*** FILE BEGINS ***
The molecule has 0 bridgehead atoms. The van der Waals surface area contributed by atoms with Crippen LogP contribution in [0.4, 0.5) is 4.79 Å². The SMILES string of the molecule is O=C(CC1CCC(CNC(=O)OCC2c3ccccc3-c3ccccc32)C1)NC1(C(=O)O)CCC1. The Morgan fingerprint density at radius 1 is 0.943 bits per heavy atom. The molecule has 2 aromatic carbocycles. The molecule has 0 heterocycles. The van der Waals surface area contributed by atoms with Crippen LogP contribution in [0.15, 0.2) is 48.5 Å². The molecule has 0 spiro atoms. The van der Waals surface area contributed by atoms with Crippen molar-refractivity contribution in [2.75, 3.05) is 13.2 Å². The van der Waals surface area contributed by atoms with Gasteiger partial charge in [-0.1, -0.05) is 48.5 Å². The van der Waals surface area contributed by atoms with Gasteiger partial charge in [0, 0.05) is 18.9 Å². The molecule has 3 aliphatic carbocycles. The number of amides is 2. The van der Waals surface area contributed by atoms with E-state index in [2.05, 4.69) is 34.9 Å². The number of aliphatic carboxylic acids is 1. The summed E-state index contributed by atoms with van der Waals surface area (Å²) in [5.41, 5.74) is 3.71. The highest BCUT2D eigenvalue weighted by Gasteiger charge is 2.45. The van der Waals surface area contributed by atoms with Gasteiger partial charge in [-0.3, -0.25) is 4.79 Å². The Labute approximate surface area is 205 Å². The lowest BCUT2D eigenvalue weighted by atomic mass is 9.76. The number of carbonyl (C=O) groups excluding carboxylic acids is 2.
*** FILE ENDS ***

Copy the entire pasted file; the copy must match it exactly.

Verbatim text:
The molecule has 0 bridgehead atoms. The van der Waals surface area contributed by atoms with Crippen LogP contribution in [0.4, 0.5) is 4.79 Å². The SMILES string of the molecule is O=C(CC1CCC(CNC(=O)OCC2c3ccccc3-c3ccccc32)C1)NC1(C(=O)O)CCC1. The Morgan fingerprint density at radius 1 is 0.943 bits per heavy atom. The molecule has 2 aromatic carbocycles. The molecule has 0 heterocycles. The van der Waals surface area contributed by atoms with Crippen LogP contribution in [0.15, 0.2) is 48.5 Å². The molecule has 0 spiro atoms. The van der Waals surface area contributed by atoms with Crippen molar-refractivity contribution in [2.75, 3.05) is 13.2 Å². The van der Waals surface area contributed by atoms with Gasteiger partial charge in [-0.1, -0.05) is 48.5 Å². The van der Waals surface area contributed by atoms with Gasteiger partial charge in [0, 0.05) is 18.9 Å². The molecule has 3 aliphatic carbocycles. The number of amides is 2. The van der Waals surface area contributed by atoms with E-state index in [2.05, 4.69) is 34.9 Å². The number of aliphatic carboxylic acids is 1. The summed E-state index contributed by atoms with van der Waals surface area (Å²) in [5.41, 5.74) is 3.71. The highest BCUT2D eigenvalue weighted by Gasteiger charge is 2.45. The van der Waals surface area contributed by atoms with Gasteiger partial charge in [-0.3, -0.25) is 4.79 Å². The Labute approximate surface area is 205 Å². The lowest BCUT2D eigenvalue weighted by atomic mass is 9.76. The number of carbonyl (C=O) groups excluding carboxylic acids is 2.